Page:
20 January 2021
Jonathan Shapiro Anjaria
There are few things more humiliating than slowly walking a bicycle up a hill while the person you are supposed to be cycling with waits at the top. This is what happened one morning in July, 2015 during a ride in Gorai, a neighborhood on the outer edge of Mumbai. I had been biking since 6am with Vineet, a 30 year old man with a strikingly manicured goatee who, clearly lying, had told me a few days earlier that his only cycling experience was the occasional weekend “bike binge.” We biked side-by-side for the first hour, enjoying the empty and cool predawn city streets while answering questions about each other’s lives. But the further north and the more distant from the city center we got, the harder it was for me to keep up. A gap emerged between us once we started riding through the country roads of Gorai. With each hill, the gap got larger and my resolve to maintain a sense of dignity diminished. Finally, I dismounted and slowly started pushing.
As I neared the top, head throbbing, sweating profusely and feeling defeated, I saw Vineet sitting on a bench clutching his water bottle with a mix of worry and boredom on his face. “This hill is tough on a single-speed,” I muttered. He replied with brutal honesty, “It’s just as hard on a bike with gears.” I knew he was right. Whatever the bicycle type— single speed, hybrid, road bike, ghoda cycle, carbon framed—if the rider isn’t in shape, the equipment is irrelevant. Thirty minutes later he told me he had a flat tire, squeezed his bike into an autorickshaw and left me to bike back home alone. So relieved that I wasn’t the one who quit, it was only later that I realized he was politely trying to ditch me.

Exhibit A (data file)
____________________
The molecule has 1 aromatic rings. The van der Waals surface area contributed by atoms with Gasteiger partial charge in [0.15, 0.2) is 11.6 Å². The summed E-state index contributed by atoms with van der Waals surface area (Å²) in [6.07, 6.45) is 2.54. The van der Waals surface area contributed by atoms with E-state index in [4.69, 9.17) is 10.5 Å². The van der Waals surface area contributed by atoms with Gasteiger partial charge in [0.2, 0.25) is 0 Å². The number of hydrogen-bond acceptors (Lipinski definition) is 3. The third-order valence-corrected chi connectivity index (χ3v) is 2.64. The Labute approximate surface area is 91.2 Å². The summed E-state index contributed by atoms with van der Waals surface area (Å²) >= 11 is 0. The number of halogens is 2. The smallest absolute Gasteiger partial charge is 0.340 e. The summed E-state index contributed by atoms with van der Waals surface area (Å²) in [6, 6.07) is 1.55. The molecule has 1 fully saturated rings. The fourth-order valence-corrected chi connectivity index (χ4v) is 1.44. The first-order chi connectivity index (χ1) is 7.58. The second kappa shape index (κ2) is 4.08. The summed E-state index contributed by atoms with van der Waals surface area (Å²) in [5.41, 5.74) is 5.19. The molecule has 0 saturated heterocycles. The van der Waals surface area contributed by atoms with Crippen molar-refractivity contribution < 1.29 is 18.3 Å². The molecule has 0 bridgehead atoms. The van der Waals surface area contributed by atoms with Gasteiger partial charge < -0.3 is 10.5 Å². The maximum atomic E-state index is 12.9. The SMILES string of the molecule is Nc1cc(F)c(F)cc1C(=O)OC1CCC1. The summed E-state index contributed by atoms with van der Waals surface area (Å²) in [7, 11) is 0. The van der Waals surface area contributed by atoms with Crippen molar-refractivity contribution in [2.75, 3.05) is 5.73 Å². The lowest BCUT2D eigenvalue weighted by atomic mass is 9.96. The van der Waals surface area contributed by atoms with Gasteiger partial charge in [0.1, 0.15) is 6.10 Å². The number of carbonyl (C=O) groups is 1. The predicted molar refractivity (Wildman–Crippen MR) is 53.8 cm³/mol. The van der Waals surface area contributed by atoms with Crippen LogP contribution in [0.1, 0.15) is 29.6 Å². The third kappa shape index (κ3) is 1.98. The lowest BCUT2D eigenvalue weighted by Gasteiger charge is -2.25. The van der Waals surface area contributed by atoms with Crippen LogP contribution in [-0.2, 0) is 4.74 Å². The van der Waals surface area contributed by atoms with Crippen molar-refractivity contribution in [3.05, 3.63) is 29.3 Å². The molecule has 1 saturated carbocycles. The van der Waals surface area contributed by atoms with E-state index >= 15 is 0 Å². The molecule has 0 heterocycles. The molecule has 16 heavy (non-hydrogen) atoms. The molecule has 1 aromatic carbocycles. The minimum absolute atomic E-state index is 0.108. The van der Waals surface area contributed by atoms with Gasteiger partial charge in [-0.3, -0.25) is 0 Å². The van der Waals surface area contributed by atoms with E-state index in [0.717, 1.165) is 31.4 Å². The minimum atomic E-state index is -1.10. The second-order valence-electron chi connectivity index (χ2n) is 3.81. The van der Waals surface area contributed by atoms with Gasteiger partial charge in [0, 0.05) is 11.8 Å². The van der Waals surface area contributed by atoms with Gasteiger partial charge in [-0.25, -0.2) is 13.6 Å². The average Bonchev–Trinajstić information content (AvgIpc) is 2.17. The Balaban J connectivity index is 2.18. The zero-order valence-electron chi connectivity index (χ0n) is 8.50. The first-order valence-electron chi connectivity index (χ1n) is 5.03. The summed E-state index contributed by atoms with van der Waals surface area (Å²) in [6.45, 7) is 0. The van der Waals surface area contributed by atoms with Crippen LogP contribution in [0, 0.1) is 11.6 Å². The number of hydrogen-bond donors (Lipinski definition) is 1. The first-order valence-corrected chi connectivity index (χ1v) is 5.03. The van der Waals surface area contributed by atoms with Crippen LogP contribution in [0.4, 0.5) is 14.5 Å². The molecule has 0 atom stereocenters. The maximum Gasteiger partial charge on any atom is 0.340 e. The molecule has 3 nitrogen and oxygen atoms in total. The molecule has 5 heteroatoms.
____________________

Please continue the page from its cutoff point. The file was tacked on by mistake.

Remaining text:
This moment of humiliation occurred during the early days of my research in 2015 on cycling in Mumbai. I started this project because I was drawn to the city’s eclectic, fluid and vibrant cycling cultures. New events like cycle-to-work rallies, social group rides and timed endurance rides coexisted with more entrenched cycling communities: the tens of thousands of people delivering food by bicycle, or cycling to work as security guards and electricians, or the small-scale entrepreneurs who cycle out of a mixture of necessity and for the freedoms it offers. And yet, academics tend to sort all this activity into neat categories and fixed positions. People are described as either “choice” or “captive” cyclists. And the meaning of bicycling is assumed to either be purely functional (as in, it’s a tool for survival) or symbolic (as in, it is a way to assert class status). This fixed approach leaves no space for the open-endedness, contradictions, surprises and joy that are potentially a part of all embodied practices.
I wondered, as the stereotypical image of the bicycle as the vehicle of last resort slowly crumbles, is there a space for new meanings, conversations, and ways of inhabiting the city? To answer this question, I first had to understand what the city looks like from the view of a bicycle. In the spirit of “ethnographer acting as a research instrument,” as Sam Ladner puts it, I made bicycling a key part of my fieldwork. I wanted to learn how traffic interacts from the perspective of a bicycle so I can understand how others learn that too. My goal was not to feel what other people feel on a bicycle, but to get as close as possible to other people’s experiences riding bicycles in Mumbai so I would know what questions to ask.
But there was one problem: I had very little experience biking. Prior to that ride in Gorai, most of my biking experience consisted of rides with my eight year-old children on a road closed to cars on Sunday mornings in Cambridge, MA. My first group ride in Mumbai left me so exhausted I couldn’t get back on the saddle for a week. I fared no better after that ride to Gorai a month later. I made all the newbie rider mistakes—I wore clothes that were too warm, didn’t drink enough water, didn’t carry food with me, didn’t buy the right gear, bought too much gear, and worst of all, compared my modest accomplishments with people who consider 40 miles to be a quick training ride (such as the endurance cyclist who, after a 25 mile loop around the city, asked me, “What’s the longest ride you’ve ever done?” to which I replied, “This one.”).